50° 39.734' N 001° 35.500' W (not for navigation purposes)
Beeston Media Ltd
HistorySet in the western approaches to the Isle of Wight, the Needles form a narrow chalky peninsula which rises from jagged rocks to 120m cliffs. These rocks have always been a hazard to ships making their way up the Solent to Portsmouth and Southampton Water.
In 1781 merchants and shipowners petitioned Trinity House for a lighthouse. They obtained a patent in January 1782 which directed that lights should be:
kept burning in the nightseason whereby seafaring men and mariners might take notice and avoid danger..... and ships and other vessels of war might safely cruise during the night season in the British Channel.
Negotiations must have failed because it was not until 1785 that Trinity House erected to the designs of R. Jupp, for 30 years surveyor to the East India Company, three lighthouses at the Needles, St. Catherine's Point and Hurst Point. The Needles tower was lighted on the 29th September 1786. As the tower was situated on top of a cliff overhanging Scratchell's Bay, the light which was 144m above sea level was often obscured by sea mists and fogs and was therefore of limited use to mariners.
In 1859 Trinity House planned a new lighthouse to be built on the outermost of the chalk rocks near sea level. It was designed by James Walker and cost £20,000. The circular granite tower has perpendicular sides and is 33.25m high, of uniform diameter with an unevenly stepped base to break the waves and discourage sea sweeping up the tower. The wall varies from 1.07m in thickness at the entrance to 0.61m at the top. Much of the base rock was cut away to form the foundation, and cellars and storehouses were excavated in the chalk.
The light at the Needles has two white, two red and one green sector, with one of the red sectors intensified, these are set out as follows:
- Red intensified sector shore to 300 marks the St Anthony Rocks
- White sector 300 to 083 marks the approach to the Needles Channel from the west
- Red sector 083 to 212 marks the Shingles Bank
- White sector 212 to 217 marks the course through the Needles Channel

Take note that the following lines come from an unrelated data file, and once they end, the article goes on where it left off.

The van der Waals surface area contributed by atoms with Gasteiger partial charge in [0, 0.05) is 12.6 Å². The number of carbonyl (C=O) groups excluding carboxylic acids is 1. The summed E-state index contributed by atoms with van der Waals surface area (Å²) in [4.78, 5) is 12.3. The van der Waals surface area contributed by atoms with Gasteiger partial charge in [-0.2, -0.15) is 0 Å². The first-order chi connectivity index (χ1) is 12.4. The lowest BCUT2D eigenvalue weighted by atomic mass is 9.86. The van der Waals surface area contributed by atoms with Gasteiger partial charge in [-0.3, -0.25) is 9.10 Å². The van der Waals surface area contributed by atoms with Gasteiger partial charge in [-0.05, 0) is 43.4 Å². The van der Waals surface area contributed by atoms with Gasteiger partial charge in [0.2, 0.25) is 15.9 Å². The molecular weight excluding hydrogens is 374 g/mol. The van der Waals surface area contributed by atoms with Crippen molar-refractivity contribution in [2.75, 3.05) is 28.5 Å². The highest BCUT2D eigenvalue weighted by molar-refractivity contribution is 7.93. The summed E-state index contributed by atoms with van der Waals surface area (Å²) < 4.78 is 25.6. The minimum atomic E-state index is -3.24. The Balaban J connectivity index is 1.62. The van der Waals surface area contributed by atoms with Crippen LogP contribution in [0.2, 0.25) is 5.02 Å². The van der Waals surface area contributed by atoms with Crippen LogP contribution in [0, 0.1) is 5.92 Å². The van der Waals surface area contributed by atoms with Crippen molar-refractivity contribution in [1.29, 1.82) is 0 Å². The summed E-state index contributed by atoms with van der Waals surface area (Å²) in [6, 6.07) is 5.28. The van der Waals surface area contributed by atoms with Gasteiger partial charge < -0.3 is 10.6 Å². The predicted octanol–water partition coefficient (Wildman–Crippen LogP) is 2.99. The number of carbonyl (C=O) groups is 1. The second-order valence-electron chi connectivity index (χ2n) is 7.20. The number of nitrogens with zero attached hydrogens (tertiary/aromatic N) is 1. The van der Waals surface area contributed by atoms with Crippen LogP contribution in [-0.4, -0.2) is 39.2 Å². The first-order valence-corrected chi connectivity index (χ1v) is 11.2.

- Green sector 217 to 224 marks a safe channel past the Hatherwood Rocks and the Warden Ledge
A helipad was built on top of the Needles Lighthouse in 1987.
The Needles Lighthouse was automated in 1994, the keepers left the lighthouse for the last time on 8th December. Needles was the last Trinity House lighthouse powered by 100V DC electricity from it's own generators; to enable the automation to be carried out mains power has been supplied via a subsea cable from the Needles Battery, which provides 240V AC power for the new equipment.
The original optic with it's arrangements of green and red glass giving the different coloured sectors of light remained after automation but a new three position lampchanger was installed with two 1500W 240V main lamps and a 24V battery powered emergency lamp.
The supertyphon air driven fog signal was replaced by two Honeywell ELG 500 Hz directional fog signals controlled by means of a fog detector. The emitter stacks were mounted at gallery level outside the helideck structure.
The Needles is monitored and controlled via a cellphone telemetry link from the Trinity House Operations and Planning Centre at Harwich, Essex.
|Height Of Tower||31 Metres|
|Height Of Light Above Mean High Water||24 Metres|
|Lamp||Cluster of 3x 230V 500W Halogen Lamps|
|Optic||2nd Order 700Mm Fixed Lens|
|Character||White, Red And Green Group Occurring Twice Every 20 Seconds (Light 14 Seconds, Eclipse 2 Seconds, Light 2 Seconds, Eclipse 2 Seconds)|
|Intensity||Red (Intensified) 3,950 Candela White 12,300 Candela Red 1,800 Candela Green 2,680 Candela|
|Range Of Light||Red (Intensified) 17 nautical miles; white 17 nautical miles; red 14 nautical miles; green 14 nautical miles|
|Fog Signal Character||Sounding Twice Every 30 Seconds|